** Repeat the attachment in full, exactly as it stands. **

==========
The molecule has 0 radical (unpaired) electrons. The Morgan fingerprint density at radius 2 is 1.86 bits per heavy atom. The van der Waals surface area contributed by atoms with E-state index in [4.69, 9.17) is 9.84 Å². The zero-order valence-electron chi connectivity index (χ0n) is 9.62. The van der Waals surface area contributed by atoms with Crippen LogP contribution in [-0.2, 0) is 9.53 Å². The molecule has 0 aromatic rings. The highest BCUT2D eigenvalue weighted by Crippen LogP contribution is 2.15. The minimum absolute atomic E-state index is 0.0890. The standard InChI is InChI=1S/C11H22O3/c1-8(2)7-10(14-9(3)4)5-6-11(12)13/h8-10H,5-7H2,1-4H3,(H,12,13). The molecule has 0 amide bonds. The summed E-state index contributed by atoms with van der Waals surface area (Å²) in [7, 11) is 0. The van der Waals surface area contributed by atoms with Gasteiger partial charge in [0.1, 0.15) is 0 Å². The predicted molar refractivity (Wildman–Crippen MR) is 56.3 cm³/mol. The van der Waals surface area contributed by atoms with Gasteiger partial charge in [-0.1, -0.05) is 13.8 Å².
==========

The molecule has 0 radical (unpaired) electrons. The Morgan fingerprint density at radius 2 is 1.86 bits per heavy atom. The van der Waals surface area contributed by atoms with E-state index in [4.69, 9.17) is 9.84 Å². The zero-order valence-electron chi connectivity index (χ0n) is 9.62. The van der Waals surface area contributed by atoms with Crippen LogP contribution in [-0.2, 0) is 9.53 Å². The molecule has 0 aromatic rings. The highest BCUT2D eigenvalue weighted by Crippen LogP contribution is 2.15. The minimum absolute atomic E-state index is 0.0890. The standard InChI is InChI=1S/C11H22O3/c1-8(2)7-10(14-9(3)4)5-6-11(12)13/h8-10H,5-7H2,1-4H3,(H,12,13). The molecule has 0 amide bonds. The summed E-state index contributed by atoms with van der Waals surface area (Å²) in [7, 11) is 0. The van der Waals surface area contributed by atoms with Gasteiger partial charge in [0.1, 0.15) is 0 Å². The predicted molar refractivity (Wildman–Crippen MR) is 56.3 cm³/mol. The van der Waals surface area contributed by atoms with Gasteiger partial charge in [-0.1, -0.05) is 13.8 Å².